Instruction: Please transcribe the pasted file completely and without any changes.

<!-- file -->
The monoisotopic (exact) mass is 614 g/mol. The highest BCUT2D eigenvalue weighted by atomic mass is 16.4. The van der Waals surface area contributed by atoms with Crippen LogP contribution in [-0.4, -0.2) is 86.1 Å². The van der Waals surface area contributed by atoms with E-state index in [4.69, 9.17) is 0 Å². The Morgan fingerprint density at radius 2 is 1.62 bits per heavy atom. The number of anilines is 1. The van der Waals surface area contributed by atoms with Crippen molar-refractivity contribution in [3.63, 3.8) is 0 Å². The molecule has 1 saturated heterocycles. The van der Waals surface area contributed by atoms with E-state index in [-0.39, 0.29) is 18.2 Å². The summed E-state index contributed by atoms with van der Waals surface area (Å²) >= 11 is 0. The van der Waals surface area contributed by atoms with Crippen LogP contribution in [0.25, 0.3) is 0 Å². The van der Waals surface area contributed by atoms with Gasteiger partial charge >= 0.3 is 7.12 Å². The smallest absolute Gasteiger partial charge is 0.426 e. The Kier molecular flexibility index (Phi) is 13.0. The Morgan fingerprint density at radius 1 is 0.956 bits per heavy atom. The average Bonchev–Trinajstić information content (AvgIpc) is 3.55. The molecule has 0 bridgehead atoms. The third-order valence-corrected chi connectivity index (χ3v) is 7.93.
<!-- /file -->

The monoisotopic (exact) mass is 614 g/mol. The highest BCUT2D eigenvalue weighted by atomic mass is 16.4. The van der Waals surface area contributed by atoms with Crippen LogP contribution in [-0.4, -0.2) is 86.1 Å². The van der Waals surface area contributed by atoms with E-state index in [4.69, 9.17) is 0 Å². The Morgan fingerprint density at radius 2 is 1.62 bits per heavy atom. The number of anilines is 1. The van der Waals surface area contributed by atoms with Crippen molar-refractivity contribution in [3.63, 3.8) is 0 Å². The molecule has 1 saturated heterocycles. The van der Waals surface area contributed by atoms with E-state index in [-0.39, 0.29) is 18.2 Å². The summed E-state index contributed by atoms with van der Waals surface area (Å²) >= 11 is 0. The van der Waals surface area contributed by atoms with Crippen LogP contribution in [0.25, 0.3) is 0 Å². The van der Waals surface area contributed by atoms with Gasteiger partial charge >= 0.3 is 7.12 Å². The smallest absolute Gasteiger partial charge is 0.426 e. The Kier molecular flexibility index (Phi) is 13.0. The Morgan fingerprint density at radius 1 is 0.956 bits per heavy atom. The average Bonchev–Trinajstić information content (AvgIpc) is 3.55. The molecule has 0 bridgehead atoms. The third-order valence-corrected chi connectivity index (χ3v) is 7.93.